Mike Flanagan's journey through the Orioles' organization has taken him from the pitching mound to the coaches' office, and from the broadcast booth to the owner's ear. Now he's ready to get into the jewelry business. Sitting with reporters at the Camden Yards warehouse yesterday, Flanagan removed his World Series ring from his right hand and spun it on a table. He doesn't usually wear it, but the moment seemed right with his introduction as one half of the replacement for Syd Thrift, the club's outgoing vice president of baseball operations.
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By Peter Schmuck and Peter Schmuck,SUN STAFF | November 28, 1999
The Toronto Blue Jays have unloaded potential MVP Shawn Green and former Cy Young Award winner Pat Hentgen during the past three weeks, but it would be foolhardy to assume that one of the Orioles' chief division rivals is downsizing again.Of course, if the Blue Jays succeed in adding big-swinging first baseman Carlos Delgado to the list of departed stars, they will enter the 2000 season with limited offensive potential -- but there are indications that Delgado may remain."As far as I'm concerned, he's going to bat fourth behind [Raul]
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By Joe Strauss and Joe Strauss,SUN STAFF | November 17, 1999
Pedro Martinez's summer of dominance was rewarded yesterday when the Boston Red Sox ace was unanimously named recipient of the AL Cy Young Award. Leading a lapped field, the Orioles' Mike Mussina finished a distant second.Martinez produced one of the most overpowering seasons of the game's explosive postmodern era by going 23-4 with a 2.07 ERA and 313 strikeouts in 213 1/3 innings. Within a climate of relentless slugging, Martinez silenced American League hitters (he gave up just nine homers)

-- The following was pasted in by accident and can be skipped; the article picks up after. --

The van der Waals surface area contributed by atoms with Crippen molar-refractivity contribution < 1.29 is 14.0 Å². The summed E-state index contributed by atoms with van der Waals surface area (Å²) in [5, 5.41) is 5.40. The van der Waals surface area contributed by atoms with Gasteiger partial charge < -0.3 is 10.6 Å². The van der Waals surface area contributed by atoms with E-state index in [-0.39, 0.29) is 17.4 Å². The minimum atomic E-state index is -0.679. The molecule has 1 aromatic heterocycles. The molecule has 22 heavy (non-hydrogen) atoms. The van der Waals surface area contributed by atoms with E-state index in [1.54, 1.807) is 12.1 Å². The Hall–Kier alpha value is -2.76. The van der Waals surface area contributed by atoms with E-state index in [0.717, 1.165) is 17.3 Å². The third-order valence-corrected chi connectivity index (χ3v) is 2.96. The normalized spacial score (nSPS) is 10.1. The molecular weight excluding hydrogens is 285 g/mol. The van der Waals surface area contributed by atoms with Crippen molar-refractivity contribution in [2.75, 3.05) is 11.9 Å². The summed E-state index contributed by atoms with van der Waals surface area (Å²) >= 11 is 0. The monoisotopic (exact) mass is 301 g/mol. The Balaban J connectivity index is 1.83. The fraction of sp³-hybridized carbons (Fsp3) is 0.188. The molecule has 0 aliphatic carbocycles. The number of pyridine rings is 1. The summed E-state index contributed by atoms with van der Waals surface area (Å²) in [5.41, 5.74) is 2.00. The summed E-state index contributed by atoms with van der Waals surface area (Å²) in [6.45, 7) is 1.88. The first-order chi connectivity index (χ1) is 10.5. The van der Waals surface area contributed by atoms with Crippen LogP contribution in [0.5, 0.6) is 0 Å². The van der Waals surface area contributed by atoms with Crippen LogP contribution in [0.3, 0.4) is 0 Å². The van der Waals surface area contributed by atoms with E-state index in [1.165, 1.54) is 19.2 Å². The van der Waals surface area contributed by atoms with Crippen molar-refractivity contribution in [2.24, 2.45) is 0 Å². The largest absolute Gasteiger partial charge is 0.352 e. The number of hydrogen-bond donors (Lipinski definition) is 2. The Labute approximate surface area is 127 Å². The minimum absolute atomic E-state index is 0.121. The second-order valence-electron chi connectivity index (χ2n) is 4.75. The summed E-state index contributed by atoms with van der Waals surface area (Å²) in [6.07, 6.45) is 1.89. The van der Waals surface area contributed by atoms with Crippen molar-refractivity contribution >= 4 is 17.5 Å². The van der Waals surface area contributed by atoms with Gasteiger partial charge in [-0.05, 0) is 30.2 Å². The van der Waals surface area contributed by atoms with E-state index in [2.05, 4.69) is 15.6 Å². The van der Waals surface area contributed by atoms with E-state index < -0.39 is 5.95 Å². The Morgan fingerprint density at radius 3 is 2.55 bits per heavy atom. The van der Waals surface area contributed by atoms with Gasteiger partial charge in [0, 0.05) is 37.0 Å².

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By Peter Schmuck and Peter Schmuck,SUN STAFF | October 5, 1999
It doesn't seem fair, really. The eight major-league teams that survived the long, hot summer now have to put their impressive seasons on the line in a best-of-five Division Series format that places a premium on the game's most dominant starting pitchers.Not a bad time to be Boston Red Sox manager Jimy Williams or Arizona Diamondbacks skipper Buck Showalter.The Red Sox slipped into the playoffs as the American League wild-card team, but they don't figure to be a decided underdog when they open the playoffs against the Cleveland Indians tomorrow night at Jacobs Field.